Cracks found in SEPTA subway cars

RELATED TOPICS: EAST | TRANSIT | PASSENGER | PASSENGER EQUIPMENT | SAFETY
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SEPTAMarketFrankford
An "A" train outbound on the Market-Frankford elevated line in Philadelphia.
TRAINS: Steve Sweeney
PHILADELPHIA — A weekend inspection found cracks in the body bolsters in two Southeastern Pennsylvania Transportation Authority Market-Frankford Line subway cars, resulting in the agency launching inspections of other cars in the fleet. SEPTA pulled 30 to 40 other subway cars from service after inspections indicated they might also have compromised components, SEPTA officials said.

The Market-Frankford Line has 218 cars; by Monday night, 108 of them were inspected and operational, the transit agency said, with that number expected to grow in the next few days. During peak periods, there are usually 144 cars running on the line.

Beginning Feb. 6, SEPTA officials said there would be a temporary shortage of cars during peak travel times. Beginning with the Monday morning rush, trains began operating with longer headways, and supplemental bus service was provided. Midday and evening train service is operating on regular schedules.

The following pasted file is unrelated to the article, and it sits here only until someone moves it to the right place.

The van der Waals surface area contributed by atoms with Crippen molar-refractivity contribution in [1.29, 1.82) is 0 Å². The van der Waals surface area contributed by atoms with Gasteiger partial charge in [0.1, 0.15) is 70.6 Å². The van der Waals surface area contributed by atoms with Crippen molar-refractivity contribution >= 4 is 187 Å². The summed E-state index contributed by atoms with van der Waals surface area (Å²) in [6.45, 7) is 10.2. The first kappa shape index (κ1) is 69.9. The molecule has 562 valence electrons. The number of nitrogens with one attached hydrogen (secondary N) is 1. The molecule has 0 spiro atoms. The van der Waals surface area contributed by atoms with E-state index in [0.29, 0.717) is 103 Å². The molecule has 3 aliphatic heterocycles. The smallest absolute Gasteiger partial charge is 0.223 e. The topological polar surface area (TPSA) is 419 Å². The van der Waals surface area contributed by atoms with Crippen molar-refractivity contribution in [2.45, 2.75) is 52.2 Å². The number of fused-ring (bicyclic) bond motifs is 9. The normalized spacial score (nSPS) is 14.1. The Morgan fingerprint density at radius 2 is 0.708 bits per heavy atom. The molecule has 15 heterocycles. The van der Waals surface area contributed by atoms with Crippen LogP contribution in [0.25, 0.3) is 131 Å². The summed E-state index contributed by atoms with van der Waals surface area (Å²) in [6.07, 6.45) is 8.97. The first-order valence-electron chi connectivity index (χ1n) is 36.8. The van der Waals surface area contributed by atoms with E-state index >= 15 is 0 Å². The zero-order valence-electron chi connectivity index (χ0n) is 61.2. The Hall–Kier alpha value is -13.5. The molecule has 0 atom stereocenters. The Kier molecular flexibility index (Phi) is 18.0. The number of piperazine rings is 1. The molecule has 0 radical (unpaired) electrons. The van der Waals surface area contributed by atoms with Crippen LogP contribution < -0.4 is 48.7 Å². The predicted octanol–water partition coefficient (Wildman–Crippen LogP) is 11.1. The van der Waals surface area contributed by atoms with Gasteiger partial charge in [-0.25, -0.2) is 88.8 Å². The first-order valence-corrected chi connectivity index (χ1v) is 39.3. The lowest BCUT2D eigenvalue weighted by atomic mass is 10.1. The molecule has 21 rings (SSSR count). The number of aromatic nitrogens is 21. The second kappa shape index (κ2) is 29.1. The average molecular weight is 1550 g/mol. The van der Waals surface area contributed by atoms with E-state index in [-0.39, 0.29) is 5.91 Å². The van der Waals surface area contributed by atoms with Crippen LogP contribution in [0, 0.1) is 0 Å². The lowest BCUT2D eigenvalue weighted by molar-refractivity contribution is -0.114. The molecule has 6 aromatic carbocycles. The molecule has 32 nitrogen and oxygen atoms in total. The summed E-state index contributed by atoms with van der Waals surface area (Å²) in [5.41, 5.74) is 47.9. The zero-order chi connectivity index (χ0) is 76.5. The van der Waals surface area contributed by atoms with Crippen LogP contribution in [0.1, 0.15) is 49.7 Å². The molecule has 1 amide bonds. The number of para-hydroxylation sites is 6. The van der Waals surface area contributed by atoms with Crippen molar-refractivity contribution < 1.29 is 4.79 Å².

The cracks were found in the bolsters of the cars during a comprehensive overhaul underway for the nearly 20-year-old vehicles, SEPTA said. The bolster links the body of the car to the wheel assembly beneath, and is the point at which the wheel assembly pivots.

NEWSWIRETrains News Wire

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